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Re: Cheapest and reliable enough clamp for AC leaks
« Reply #6 on: October 14, 2021, 10:32:29 am »
New AC leakage clamps start at ~$100. eBay has some range ac leakage clamp (for example, ETCR6600 model). These have specialized jaws for low current only.
As mentioned above, regular clamps may not resolve small current differences without winding multiple turns around the clamp.

Another measurement option would be to use DMM current range spliced into earth wire. Careful setup with covered cables/measurement box should be used to reduce risk. Not recommended for beginners.
« Last Edit: October 14, 2021, 11:33:29 am by electr_peter »
 

Offline ThunderZed

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Re: Cheapest and reliable enough clamp for AC leaks
« Reply #7 on: October 14, 2021, 03:12:21 pm »
Hi all,

This is the 30mA switch I refered to


I saw the "trick" of loops to get a measure of low currents with these clamps but it will be quite hard due to my outset. This is the first main box where the wires begin and where I'll have to start my search:


As you suggested I'll discard Zoyi-Zotek VC902 but now I want to be sure about the ut210e's "minimum detectable AC value" so I've just asked this question on its official thread, I hope someone will answer because it's fundamental for my goal. For now I keep ACM92 in my candidates list, I'm going to contact my friend (the acm92's owner) to ask him to send me some photos of the inside of this instrument and I'll show you here, if he'll accept to open his new "boy" :)

eBay has some range ac leakage clamp (for example, ETCR6600 model). These have specialized jaws for low current only.
Price is my real problem! As someone said above, I need this clamp only for this job, I don't think I'll use it in my future and "science" (WattsThat's quote) can't help me this time for the reason I wrote above (too narrow spaces).
Anyway I'd like you to tell me your opinion about this SZBJ BM2060 for 73.2$ (above my budget), which falls in the leakage clamps category. Here's the only specs sheet I found on it ("20mA  0.01mA  ±(1.5%+5").

leakage varies with phase of the Moon
Amazing! Can you post some link to study this relationship?
by isolating parts of the circuitry one by one
It was my first idea but I think it's economically better (and faster) to get a cheap clamp than N (maybe 7-10) switches to solve my problem in an electrical system like mine: there's only one switch for all the wires for now.

PS - sorry for the pics but I couldn't resize them
« Last Edit: October 14, 2021, 03:16:30 pm by ThunderZed »
 

Online Alti

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Re: Cheapest and reliable enough clamp for AC leaks
« Reply #8 on: October 14, 2021, 04:22:00 pm »
I think you should go with UT210E, it has the resolution of 1mA at 2A range, 2%. Finding 5mA or 10mA should not be a problem, I just tried it with 5mA AC, indicates 4mA. And it has really compact clamps. It is CAT III 300V which in your situation is a perfect tool. I think it fits your $60 budget.

The "switch" on the picture is not a switch but RCBO wich is an integrated RCCB and 2-pole MCB in one package. And because of that RCBO you won't be able to isolate smaller parts of circuitry because there are no MCBs downstream. Looks like rebranded Legrand.

BTW, do you have a coax entangled in this spaghetti?
 

Offline electr_peter

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Re: Cheapest and reliable enough clamp for AC leaks
« Reply #9 on: October 14, 2021, 05:47:37 pm »
eBay has some range ac leakage clamp (for example, ETCR6600 model). These have specialized jaws for low current only.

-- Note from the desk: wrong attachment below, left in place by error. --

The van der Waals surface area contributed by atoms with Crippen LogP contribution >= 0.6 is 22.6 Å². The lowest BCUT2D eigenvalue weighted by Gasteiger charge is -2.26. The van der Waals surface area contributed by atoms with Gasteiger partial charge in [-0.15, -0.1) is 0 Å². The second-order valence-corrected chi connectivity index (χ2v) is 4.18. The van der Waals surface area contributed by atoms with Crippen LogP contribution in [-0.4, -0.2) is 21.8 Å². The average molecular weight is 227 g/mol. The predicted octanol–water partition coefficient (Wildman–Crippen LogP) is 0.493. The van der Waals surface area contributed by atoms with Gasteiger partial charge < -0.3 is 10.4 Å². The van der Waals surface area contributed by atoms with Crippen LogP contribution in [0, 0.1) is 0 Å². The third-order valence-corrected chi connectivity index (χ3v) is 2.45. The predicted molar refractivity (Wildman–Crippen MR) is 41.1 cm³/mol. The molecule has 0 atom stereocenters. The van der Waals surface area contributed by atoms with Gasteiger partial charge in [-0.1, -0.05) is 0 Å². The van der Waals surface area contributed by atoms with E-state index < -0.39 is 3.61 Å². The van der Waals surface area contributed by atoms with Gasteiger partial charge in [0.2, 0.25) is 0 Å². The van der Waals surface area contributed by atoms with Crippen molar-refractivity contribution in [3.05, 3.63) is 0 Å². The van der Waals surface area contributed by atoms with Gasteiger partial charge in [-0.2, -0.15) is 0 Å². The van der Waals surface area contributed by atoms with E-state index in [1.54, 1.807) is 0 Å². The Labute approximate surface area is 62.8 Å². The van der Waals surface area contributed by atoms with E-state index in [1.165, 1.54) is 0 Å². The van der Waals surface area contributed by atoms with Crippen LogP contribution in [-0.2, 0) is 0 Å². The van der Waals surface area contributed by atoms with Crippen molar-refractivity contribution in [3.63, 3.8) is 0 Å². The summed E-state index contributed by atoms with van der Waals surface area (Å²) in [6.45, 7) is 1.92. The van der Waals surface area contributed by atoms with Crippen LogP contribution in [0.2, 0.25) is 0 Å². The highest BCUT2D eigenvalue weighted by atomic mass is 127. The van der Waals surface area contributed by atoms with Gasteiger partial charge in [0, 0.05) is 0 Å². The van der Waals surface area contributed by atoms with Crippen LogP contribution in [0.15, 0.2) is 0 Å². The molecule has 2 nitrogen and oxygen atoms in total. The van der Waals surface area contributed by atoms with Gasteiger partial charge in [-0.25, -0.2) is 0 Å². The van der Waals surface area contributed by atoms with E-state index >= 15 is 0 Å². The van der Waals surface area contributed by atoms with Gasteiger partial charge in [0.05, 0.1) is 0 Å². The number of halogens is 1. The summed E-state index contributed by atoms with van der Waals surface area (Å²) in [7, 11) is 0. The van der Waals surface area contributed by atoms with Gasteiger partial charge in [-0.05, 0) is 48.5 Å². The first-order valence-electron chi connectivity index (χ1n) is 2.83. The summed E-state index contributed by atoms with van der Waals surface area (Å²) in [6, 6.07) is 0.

Price is my real problem! As someone said above, I need this clamp only for this job, I don't think I'll use it in my future and "science" (WattsThat's quote) can't help me this time for the reason I wrote above (too narrow spaces).
Anyway I'd like you to tell me your opinion about this SZBJ BM2060 for 73.2$ (above my budget), which falls in the leakage clamps category. Here's the only specs sheet I found on it ("20mA  0.01mA  ±(1.5%+5").
SZBJ BM2060 will do just fine for your application - enough ranges and resolution. With 0.01mA resolution you will have more confidence in measurements than semi guessing with 1mA resolution.
It has similar specs and construction to other specialized meters like ETCR6600. Jaws actually have small metal fingers/plates that mesh together, take care to not damage that.
 

Offline ThunderZed

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Re: Cheapest and reliable enough clamp for AC leaks
« Reply #10 on: October 15, 2021, 09:25:23 am »
First of all sorry for my very bad tech english :) I called "switches" devices with different functions, thanks for the correct names.
My very first idea was to put one RCBO for each line inside that "spaghetti" box so I'd have been suddenly sure what the "culprit" were but it was too expensive. Then I thought to use simple MCBs turning OFF only one of them and check if the RCBO switched off or not but it'd has taken too much time. So the cheap clamp solution came.

About u210e.
I know you've already told me the minimum AC value it can measure but I'd like you to look at this pic taken from a forum [see attach_1] and the forumers say: 1) this clamp is not reliable enough measuring only one lead on 2A scale; 2) if looping the wire 10 times this clamp measures 20 times the real value. Consider that I asked them if this clamp will be good enough for my specific goal in my scenario.
Your comments and explanations on this will be fine :)

Finally and just for completeness, I want to show you this interesting real comparison between BM2060 and fluke 8808A by a final buyer (M***) on the feedback section [see attach_2]
Ok, we have to trust he was "honest" and his photo is real :)
 
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Offline Gyro

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Re: Cheapest and reliable enough clamp for AC leaks
« Reply #11 on: October 15, 2021, 09:50:46 am »
About u210e.
I know you've already told me the minimum AC value it can measure but I'd like you to look at this pic taken from a forum [see attach_1] and the forumers say: 1) this clamp is not reliable enough measuring only one lead on 2A scale; 2) if looping the wire 10 times this clamp measures 20 times the real value. Consider that I asked them if this clamp will be good enough for my specific goal in my scenario.